Growing domestic market and vigorous recruitments plans of the IT companies breathe in new life into the market.
A relatively vulnerable market, India's IT/ITES sector seems to have shown resilience to challenging market conditions. The IT spend of this sector continues to rise, as existing players expand aggressively and newer players break into the market.
Manish Bahl, VP and country manager, Forrester India, believes IT spend in this sector will grow at 8 percent, at least, for the next year. IT/ITES is clearly a mature user of technologies and seems to be making wise investments in IT. The buying behavior and consumption methods of customers are also changing.
Mumbai-based Galaxy Office Automation has witnessed a two-digit growth in its business from this sector. So has Bangalore-based 3in Solutions, which is already driving more than 50 percent of its top line from the IT/ITES sector. What's more, the company's forecast for next quarter projects a whopping 40 percent growth from this vertical.
A combination of multiple factors appears to drive this growth. First, the domestic market for IT is growing fast. As a result, most IT companies have aggressive expansion and recruitment plans in place for next year. "Many of our customers in this space, especially global technology companies, are investing heavily on R&D, testing, and QA. That's a big opportunity for us. India is being looked at as a global destination for R&D initiatives, " says Galaxy's Dhungat. Consequently, the SI's end-user computing business has seen a quantum leap.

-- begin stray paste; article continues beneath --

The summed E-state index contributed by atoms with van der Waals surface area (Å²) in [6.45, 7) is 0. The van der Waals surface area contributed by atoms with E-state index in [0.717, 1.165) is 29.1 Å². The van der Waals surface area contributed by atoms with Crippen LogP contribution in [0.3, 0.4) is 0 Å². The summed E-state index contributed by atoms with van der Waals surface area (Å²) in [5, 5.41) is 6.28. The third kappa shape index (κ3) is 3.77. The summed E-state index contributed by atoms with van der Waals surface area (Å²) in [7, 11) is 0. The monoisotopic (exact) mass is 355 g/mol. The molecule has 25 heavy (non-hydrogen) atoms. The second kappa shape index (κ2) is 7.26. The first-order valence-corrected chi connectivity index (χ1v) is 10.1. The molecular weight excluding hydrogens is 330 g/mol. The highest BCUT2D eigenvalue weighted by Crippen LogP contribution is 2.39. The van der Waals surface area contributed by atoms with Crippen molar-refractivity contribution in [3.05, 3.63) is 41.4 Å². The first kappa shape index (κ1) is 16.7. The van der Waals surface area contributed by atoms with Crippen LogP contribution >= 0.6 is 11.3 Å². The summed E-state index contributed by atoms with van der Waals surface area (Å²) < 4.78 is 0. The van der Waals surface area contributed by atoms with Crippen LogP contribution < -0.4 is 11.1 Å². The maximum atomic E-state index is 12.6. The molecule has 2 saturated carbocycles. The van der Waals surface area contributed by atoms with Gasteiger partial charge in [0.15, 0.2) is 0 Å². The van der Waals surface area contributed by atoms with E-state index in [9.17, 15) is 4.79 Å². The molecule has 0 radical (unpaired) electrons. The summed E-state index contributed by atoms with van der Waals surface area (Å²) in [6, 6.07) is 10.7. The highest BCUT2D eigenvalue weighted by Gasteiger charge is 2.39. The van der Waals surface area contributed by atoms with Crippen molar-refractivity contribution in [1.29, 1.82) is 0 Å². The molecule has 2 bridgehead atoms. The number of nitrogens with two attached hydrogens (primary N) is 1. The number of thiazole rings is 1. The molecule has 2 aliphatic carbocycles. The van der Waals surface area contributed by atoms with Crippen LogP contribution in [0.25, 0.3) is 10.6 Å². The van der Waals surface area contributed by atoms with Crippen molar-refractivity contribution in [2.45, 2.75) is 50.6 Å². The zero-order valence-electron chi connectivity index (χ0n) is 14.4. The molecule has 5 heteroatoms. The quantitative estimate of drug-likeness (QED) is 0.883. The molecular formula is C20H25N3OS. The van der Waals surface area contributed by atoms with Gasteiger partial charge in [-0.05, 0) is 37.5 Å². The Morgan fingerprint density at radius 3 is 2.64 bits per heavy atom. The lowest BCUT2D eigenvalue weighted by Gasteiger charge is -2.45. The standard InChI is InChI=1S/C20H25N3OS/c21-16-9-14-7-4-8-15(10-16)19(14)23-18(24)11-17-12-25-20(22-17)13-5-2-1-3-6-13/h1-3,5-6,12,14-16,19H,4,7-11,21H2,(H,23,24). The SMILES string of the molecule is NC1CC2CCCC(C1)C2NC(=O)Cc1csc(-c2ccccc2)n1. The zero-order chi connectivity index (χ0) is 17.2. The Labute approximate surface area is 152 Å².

Arun S.G., director, 3in Solutions, adds that India is gradually becoming the preferred location to set up headquarters for companies in the APAC region. Here, companies are trying to consolidate their IT buying decisions. "India is relatively cheap, has quality man power, and is more IT-savvy," says Arun. It also helps SIs that customers in this sector have moved to the next level of IT consumption. Private cloud adoption, for instance, is quite high, with IT companies consolidating multiple projects.
"Purchases are based on projects. Earlier, these companies bought applications, hardware and software for every project they took up. But now, they give priority to factors such as resource utilization and provisioning," says Dhungat. While this means that customers would logically buy less hardware than before, it also means that they are looking for quality investments. For partners that means greater profitability. Galaxy's virtualization business, for example, has shot up in the last year. Desktop virtualization, especially, has been a cash cow for the company. "IT companies are looking at virtualizing compute, storage, applications, and desktops. They are making wise infrastructure investments to increase scalability and flexibility," says Dhungat. 3in Solutions has also widened its services portfolio to cash in on new opportunities.
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